hmctsIn this article, Chris Hadrill, a specialist employment solicitor at Redmans, will analyse the case of McAuley v Auto Alloys Foundry Limited and Taylor [1004] IT/62824/93, a case in which comments such as “typical Irish” and “typical thick Paddy” were held to constitute unlawful discrimination.

Summary

The Industrial Tribunal (as it was then) held comments such as “typical Irish” and “typical thick Paddy” towards him by his co-workers, as well as other anti-Irish comments, were discriminatory, and that his dismissal had been because he “would not take Irish jokes lying down”. The Tribunal awarded the Claimant, Trevor McAuley, compensation of £5,902, including £2,500 as injury to feelings.

The facts

Trevor McAuley, an Irishman, was employed by Auto Alloys Foundry Limited (“Auto Alloys”) as a general machinist from September 1991 to the summer of 1993. From the start of his employment with Auto Alloys Mr McAuley was subject to various anti-Irish insults and jokes, with those comments including “typical Irish” (said to him when he made a mistake); “how could a Paddy do that?”; and “typical thick Paddy”. As a result of these jokes Mr McAuley complained to the managing of director of Auto Alloys that he was being harassed by his colleagues and, following this, he was moved to a different job. However, following his job move Mr McAuley was subjected to more Irish jokes and insults from other colleagues. In December 1992 Mr McAuley was signed off work sick with stress and in the summer of 1993 he was dismissed by Auto Alloys.

Following his dismissal, Mr McAuley made a claim for discrimination on the grounds of national origin against Auto Alloys Foundry Limited.

The Tribunal’s decision

The Industrial Tribunal upheld his claim, holding that the anti-Irish comments and insults constituted less favourable treatment as a result of Mr McAuley’s national origin. The Tribunal further found that Mr McAuley had been dismissed “principally because he was an Irishman who would not take Irish jokes lying down, in other words, he did not ‘fit in'”.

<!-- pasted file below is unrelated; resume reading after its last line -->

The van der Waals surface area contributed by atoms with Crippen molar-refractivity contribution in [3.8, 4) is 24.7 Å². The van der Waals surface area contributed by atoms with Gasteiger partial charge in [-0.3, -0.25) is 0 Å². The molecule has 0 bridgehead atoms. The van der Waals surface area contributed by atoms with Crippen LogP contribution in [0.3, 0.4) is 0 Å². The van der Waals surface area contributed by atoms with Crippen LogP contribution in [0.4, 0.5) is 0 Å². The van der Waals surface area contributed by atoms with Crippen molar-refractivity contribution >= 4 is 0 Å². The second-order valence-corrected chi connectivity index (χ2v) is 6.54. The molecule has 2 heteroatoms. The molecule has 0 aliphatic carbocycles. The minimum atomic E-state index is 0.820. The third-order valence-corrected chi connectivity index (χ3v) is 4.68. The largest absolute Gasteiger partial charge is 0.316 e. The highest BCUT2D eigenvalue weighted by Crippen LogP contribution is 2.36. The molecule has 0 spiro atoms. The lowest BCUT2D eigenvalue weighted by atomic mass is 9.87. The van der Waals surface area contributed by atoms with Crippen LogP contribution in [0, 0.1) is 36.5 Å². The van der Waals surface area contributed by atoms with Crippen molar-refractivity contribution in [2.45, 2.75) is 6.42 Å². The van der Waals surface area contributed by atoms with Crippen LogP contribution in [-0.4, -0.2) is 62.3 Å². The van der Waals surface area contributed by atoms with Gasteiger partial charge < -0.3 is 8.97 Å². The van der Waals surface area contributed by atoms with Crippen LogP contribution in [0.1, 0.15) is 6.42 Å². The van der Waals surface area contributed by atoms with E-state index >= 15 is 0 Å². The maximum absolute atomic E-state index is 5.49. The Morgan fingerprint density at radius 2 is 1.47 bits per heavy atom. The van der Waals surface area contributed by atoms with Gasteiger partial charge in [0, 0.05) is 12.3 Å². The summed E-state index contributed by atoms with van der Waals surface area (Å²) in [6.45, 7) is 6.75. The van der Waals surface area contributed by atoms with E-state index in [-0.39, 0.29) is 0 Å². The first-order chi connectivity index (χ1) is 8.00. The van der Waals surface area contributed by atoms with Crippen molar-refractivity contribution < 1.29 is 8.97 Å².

The Industrial Tribunal awarded Mr McAuley £5,902 as compensation, including a figure of £2,500 in respect of the injury to feelings that he had suffered.

Why is this case important for you?

Although a little outdated, this case is important for both employers and employees. With regards to employers, it demonstrates that employers must take effective steps to control their employees and to prevent them from making discriminatory and/or harassing comments about their colleagues. A failure to do so can lead to potentially costly and time-consuming Employment Tribunal litigation. With regards to employees, if an employee is suffering discrimination at work then they should make a complaint about it to the relevant person at the organisation – if no action, or inadequate action, is undertaken then they may wish to consider pursuing an Employment Tribunal claim to assert their rights.

About Chris Hadrill

Chris is a specialist employment lawyer at Redmans. He specialises in contentious and non-contentious employment matters, including breach of contract claims, compromise agreements and Employment Tribunal cases. He writes on employment law matters on a variety of websites, including Direct 2 Lawyers, Lawontheweb.co.uk, LegalVoice, the Justice Gap and his own blog. Contact Chris by emailing him at chadrill@redmans.co.uk

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